I just got back from the global premiere of a climate change movie called Age of Stupid. The experience was amazing, to say the least. First, I’d like to review the movie. Then, I’d like to review the state of the world in relation to climate change.
The movie itself was brilliant. The premise is simple: in the year 2055, the world has been devastated by the consequences of human generated climate change. Society has collapsed entirely, and the systems of life as we know them have largely unraveled. One man remains as caretaker of a collection of humanity’s relics and an archive of their knowledge. The film follows his narration as he reviews clips of the recent past (our present day) and wonders why people in the “Age of Stupid” didn’t do more to prevent the apocalypse.
Tonight’s screening was a huge worldwide event with a short pre-show and a longer post-show consisting of interviews and commentary on the subject of climate change. Unfortunately, I missed most of the pre-show and the first 15 minutes or so of the main event due to technical difficulties at our local theatre. I did see enough of the film, though, to be thoroughly impressed.
On the one hand, the film is intensely and transparently didactic. It’s an unabashed call to action on the issue of climate change. Active disbelievers in human-caused climate change will find it abhorrent, and some snobby film critics who dislike any overt politics in a film will say it’s too preachy.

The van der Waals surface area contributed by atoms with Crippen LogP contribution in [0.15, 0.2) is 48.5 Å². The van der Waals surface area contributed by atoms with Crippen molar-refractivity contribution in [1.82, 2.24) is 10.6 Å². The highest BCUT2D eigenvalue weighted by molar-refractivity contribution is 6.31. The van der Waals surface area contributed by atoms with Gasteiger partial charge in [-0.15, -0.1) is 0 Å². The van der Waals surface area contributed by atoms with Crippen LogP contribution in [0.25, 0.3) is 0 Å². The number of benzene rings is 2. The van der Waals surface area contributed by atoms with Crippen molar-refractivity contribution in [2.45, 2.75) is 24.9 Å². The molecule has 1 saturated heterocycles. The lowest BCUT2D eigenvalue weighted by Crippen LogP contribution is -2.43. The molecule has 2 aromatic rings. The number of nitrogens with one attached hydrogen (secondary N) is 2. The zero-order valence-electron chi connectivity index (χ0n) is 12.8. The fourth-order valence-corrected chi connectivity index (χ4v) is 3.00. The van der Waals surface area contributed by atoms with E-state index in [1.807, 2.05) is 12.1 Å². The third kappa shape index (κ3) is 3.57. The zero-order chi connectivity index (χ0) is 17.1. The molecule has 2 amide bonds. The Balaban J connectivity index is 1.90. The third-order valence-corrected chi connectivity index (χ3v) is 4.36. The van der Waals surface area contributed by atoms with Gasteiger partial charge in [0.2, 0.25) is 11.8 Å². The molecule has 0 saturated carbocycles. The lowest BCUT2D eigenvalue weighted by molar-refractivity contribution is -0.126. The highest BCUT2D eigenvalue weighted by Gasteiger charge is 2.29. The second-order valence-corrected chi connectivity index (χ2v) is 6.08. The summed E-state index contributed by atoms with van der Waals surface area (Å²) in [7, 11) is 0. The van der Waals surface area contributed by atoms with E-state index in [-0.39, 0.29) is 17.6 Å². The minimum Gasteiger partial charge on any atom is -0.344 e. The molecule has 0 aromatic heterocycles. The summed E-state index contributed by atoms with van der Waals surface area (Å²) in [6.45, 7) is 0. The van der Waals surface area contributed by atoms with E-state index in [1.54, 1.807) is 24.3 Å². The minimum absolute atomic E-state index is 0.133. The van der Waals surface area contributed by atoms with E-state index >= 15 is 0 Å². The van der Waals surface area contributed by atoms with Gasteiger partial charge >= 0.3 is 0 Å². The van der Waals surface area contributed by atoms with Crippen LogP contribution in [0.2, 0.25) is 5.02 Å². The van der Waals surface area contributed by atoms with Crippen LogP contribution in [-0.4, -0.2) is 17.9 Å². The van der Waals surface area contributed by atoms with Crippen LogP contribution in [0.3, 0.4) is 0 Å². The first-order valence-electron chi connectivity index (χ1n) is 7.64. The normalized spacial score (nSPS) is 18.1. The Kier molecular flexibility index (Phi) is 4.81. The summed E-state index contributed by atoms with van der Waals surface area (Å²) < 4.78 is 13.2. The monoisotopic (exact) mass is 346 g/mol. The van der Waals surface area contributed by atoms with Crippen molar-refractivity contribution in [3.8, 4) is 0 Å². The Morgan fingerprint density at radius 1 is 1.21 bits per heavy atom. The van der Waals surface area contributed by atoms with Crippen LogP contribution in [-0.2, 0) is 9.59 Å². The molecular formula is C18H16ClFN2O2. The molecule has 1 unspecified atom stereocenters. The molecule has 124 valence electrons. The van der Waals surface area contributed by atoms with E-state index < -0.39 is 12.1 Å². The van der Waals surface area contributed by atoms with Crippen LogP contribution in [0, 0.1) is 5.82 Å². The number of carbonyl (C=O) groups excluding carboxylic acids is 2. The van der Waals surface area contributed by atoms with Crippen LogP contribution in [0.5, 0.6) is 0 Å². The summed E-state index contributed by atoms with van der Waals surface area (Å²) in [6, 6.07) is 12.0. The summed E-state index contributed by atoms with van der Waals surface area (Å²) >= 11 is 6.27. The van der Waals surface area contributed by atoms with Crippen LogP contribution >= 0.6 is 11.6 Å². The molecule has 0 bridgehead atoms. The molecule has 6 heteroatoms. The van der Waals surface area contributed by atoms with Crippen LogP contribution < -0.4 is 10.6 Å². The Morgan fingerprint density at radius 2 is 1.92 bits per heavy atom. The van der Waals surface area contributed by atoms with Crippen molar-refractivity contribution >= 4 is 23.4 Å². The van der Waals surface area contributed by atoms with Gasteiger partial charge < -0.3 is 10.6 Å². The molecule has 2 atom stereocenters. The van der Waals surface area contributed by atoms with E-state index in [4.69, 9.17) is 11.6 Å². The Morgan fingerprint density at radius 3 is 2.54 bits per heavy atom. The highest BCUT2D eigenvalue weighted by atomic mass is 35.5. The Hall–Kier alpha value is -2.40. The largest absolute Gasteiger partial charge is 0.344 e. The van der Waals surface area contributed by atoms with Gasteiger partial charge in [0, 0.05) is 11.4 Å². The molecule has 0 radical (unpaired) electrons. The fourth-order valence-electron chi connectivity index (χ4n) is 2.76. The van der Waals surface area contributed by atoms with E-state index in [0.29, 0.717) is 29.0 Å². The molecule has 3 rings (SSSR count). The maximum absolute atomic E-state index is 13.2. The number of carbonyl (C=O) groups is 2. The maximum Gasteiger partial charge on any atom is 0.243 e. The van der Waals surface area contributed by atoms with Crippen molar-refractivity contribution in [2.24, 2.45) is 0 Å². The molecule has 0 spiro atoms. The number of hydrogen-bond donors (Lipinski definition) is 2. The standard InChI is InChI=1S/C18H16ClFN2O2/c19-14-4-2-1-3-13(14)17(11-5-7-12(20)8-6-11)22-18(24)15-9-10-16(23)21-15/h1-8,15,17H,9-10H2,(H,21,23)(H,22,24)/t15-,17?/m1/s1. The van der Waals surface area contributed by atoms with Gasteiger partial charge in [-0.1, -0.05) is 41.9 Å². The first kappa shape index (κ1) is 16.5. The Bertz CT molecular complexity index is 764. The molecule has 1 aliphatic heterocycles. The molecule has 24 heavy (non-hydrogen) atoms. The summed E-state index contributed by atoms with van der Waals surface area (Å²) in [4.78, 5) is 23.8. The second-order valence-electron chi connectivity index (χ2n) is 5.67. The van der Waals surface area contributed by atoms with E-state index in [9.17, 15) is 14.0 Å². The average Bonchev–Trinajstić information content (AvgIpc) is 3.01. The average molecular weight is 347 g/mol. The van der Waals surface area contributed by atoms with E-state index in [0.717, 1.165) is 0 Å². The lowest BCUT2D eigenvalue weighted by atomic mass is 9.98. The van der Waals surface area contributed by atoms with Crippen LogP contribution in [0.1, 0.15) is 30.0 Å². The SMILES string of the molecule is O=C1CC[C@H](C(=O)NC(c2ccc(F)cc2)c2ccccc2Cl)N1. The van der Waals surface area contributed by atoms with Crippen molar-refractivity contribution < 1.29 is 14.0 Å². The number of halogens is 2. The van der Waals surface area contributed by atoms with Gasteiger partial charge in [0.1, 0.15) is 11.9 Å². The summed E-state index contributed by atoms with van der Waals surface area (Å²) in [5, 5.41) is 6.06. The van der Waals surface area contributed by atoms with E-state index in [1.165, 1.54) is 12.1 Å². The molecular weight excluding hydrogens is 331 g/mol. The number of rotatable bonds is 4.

On the other hand, it’s also very entertaining and compelling. It mostly consists of clips about the present day contributions to climate change, both good and bad, but the framework about a future apocalypse works well and emphasizes the seriousness of the information being presented.
The blend of individual people’s stories and global implications make the film’s narrative compelling, creative, and highly relevant.
After the film, there was a series of brief live interviews on the subject of climate change. There was a lot of chaos throughout the post-show due to a mix of technical difficulties and seeming disagreements as to who was supposed to speak when. The material itself, though, was pretty amazing.
Speakers included former U.N. Secretary General Kofi Annan, the head of the Intergovernmental Panel on Climate Change (IPCC), the President of the Republic of Maldives (the first climate neutral nation), someone from MoveOn, a British politician whose name I forget, and others.
First of all, I found it very impressive that important political officials like Kofi Annan and the President of the Maldives were actually there in person at the event. I also was impressed at how strong and well-stated all of their arguments were in favor of taking action on climate change in order to avoid the dire consequences on the horizon for both humanity and the planet. Finally, I was amazed and excited and taken aback by the confrontational attitude that one of the film’s creators took toward the British politician who had been invited to speak. He’s supposed to be leading their government’s action on climate change, but apparently he’s not going far enough, so the filmmaker kept challenging him and asking him why he wasn’t doing more to improve the agreement being formulated for the next climate meeting in Copenhagen this December.